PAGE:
A company can use almost any archiving tool to set specific retention periods for documents and files, and then tie these retention periods to data storage or data destruction policies. At a minimum, the tool will need to be able to store and search PST files (Microsoft Outlook email files).

Search tools are what most IT people think of when they hear ediscovery. More advanced search tools apply intelligence to perform contextual search based on the content of the document, dive deep into the meta data or look for behavioral patterns. Some will handle deduplication and near deduplication, in which small differences in otherwise nearly identical documents are highlighted.

Autonomy/Zantaz, FAST Search & Transfer (now owned by Microsoft), Kazeon Systems, Mimosa Systems Inc. and StoredIQ Inc. are examples of ediscovery search vendors. San Jose, CA-based Cypress Semiconductor Corp. used dtSearch, a fast, basic text search tool for a small ediscovery situation. When the company became involved in a major litigation situation, its legal department recommended the ediscovery process be turned over to an application service provider (ASP) at a cost of $1 million. Instead, Tony Smith, IT director at Cypress Semiconductor, turned to a combination of products, including MetaLincs, for search and analytics. "We were able to do it for less than half of what the ASP would have charged," says Smith.

Storage managers use a number of criteria when selecting ediscovery tools (see "Ediscovery tools checklist," below). They also need to pay attention to such issues as chain of custody, spoliation and how the tool passes information to other parts of the process.

"Chain of custody is the ability to account for a document from the time it's identified to its handoff to the attorney," says Priebe at Seyfarth Shaw. Look for tools that provide an audit trail or "just create a log to track the document," he adds. Spoliation refers to the intentional destruction of a relevant document and/or its meta data by a custodian of that evidence. The legal hold tool puts all custodians on notice: There are no excuses for spoliation.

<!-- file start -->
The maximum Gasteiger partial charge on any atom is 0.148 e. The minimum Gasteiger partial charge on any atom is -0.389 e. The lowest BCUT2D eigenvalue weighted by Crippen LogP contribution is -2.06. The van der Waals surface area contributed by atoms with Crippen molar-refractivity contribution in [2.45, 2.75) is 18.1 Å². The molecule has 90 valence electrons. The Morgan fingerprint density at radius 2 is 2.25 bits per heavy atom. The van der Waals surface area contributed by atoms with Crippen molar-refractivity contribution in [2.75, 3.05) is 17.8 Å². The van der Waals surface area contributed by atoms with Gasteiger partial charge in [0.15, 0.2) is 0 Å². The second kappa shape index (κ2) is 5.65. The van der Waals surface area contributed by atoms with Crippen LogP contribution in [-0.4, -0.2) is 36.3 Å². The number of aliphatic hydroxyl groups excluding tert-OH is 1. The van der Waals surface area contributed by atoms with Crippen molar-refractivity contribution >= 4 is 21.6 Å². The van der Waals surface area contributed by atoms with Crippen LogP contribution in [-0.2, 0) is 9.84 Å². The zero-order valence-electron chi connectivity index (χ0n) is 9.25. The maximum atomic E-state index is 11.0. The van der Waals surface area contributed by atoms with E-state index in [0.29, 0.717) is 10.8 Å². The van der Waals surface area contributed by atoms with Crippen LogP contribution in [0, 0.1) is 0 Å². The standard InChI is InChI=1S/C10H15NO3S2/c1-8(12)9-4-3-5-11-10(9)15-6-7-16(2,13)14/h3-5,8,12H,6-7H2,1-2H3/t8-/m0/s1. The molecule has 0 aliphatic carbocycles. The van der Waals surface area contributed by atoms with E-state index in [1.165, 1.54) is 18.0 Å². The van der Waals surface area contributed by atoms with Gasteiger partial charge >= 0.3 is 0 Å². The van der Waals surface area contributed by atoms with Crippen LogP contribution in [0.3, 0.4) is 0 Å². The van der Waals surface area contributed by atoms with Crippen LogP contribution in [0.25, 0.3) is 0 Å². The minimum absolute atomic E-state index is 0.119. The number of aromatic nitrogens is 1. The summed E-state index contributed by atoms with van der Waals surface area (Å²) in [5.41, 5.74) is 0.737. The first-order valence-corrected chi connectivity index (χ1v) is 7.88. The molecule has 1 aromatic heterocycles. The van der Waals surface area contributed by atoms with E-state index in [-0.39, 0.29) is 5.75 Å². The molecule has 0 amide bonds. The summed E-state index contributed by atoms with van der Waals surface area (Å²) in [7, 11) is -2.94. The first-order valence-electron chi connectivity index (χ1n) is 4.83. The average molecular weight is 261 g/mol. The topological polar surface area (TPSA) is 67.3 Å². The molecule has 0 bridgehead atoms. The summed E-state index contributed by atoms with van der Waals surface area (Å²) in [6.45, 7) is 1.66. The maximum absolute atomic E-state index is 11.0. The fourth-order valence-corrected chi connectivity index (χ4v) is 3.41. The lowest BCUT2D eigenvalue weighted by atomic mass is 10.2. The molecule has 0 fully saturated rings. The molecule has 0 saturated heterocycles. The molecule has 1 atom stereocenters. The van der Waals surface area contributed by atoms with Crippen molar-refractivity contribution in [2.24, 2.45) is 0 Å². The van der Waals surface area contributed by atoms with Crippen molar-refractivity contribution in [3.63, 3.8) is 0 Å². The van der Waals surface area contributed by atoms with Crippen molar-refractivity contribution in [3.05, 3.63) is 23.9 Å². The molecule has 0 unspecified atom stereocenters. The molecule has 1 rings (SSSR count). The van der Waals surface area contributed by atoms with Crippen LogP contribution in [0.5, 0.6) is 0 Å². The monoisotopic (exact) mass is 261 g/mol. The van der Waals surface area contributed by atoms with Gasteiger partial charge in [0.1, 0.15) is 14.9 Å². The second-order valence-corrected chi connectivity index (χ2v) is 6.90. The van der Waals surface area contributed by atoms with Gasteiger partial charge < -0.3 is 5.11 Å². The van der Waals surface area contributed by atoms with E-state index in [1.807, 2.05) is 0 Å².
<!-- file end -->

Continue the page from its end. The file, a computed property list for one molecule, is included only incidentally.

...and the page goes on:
When you're concerned about chain of custody, you may want to take some extra steps. For its big litigation case, "we had to use a hardware-based write blocker to make sure the meta data didn't change," says Smith.

Passing the documents collected at various stages in the ediscovery process has traditionally been a manual effort involving the transfer of files and the creation of TIFF files. Some vendors provide integration with the leading litigation management tools used by law firms, such as those from CT Summation and Concordance from LexisNexis. Consultants Socha and Gelbmann have proposed an XML transfer protocol to smooth these handoffs and integration challenges. Called EDRM XML, the protocol will provide a standard XML schema to facilitate the movement of electronic information from one step of the ediscovery process to another. The standard will address both the underlying ediscovery materials (email messages and attachments, loose files, databases) and the meta data used in ediscovery processing and production. So far, a dozen tool vendors have signed up to support EDRM XML. If the standard takes hold, it should greatly facilitate the document handoff.

"EDRM XML has a lot of promise. There are so many vendors and so many ways to move data that it would be nice to have just one way [to do things]," says Brennan at Bryan Cave.

There probably is no single tool that will meet an organization's entire ediscovery needs. Almost all large companies have content management, email archiving and search tools that can do much of the job when used in conjunction with a policy-based retention management system. For example, Pinnacle Financial Corp. was looking for email archiving to better manage its Exchange email stores. "This was just before the revised FRCP [Federal Rules of Civil Procedure]," says Rick Chin, senior VP of information technology at the Orlando, FL-based firm. "We didn't have any litigation pending, but I knew litigation could pose a multimillion dollar risk."

After reviewing archiving tools from Symantec and Mimosa, Pinnacle opted for Mimosa because "it presented a clear interface," says Chin. Otherwise, the tools were similar in price and functionality. Now that Pinnacle Financial has installed Mimosa, the company has gotten its email archiving under control and implemented a retention policy. It hasn't faced any litigation yet but has tested the ediscovery capabilities with its legal department. Should the company be hit with a lawsuit, Chin is confident he has ediscovery covered.

That's the real reason why most companies should look at ediscovery tools. "It's not just about preparing for litigation. It should be about how your business performs," says Financial Engines' Todd. "Being able to quickly pull up contracts or records or customer data is good for the business." Having a retention policy, unifying the storage and management of data, and being able to search it fast can help the business every day. And should a lawsuit hit, you'll be prepared.

This was first published in May 2008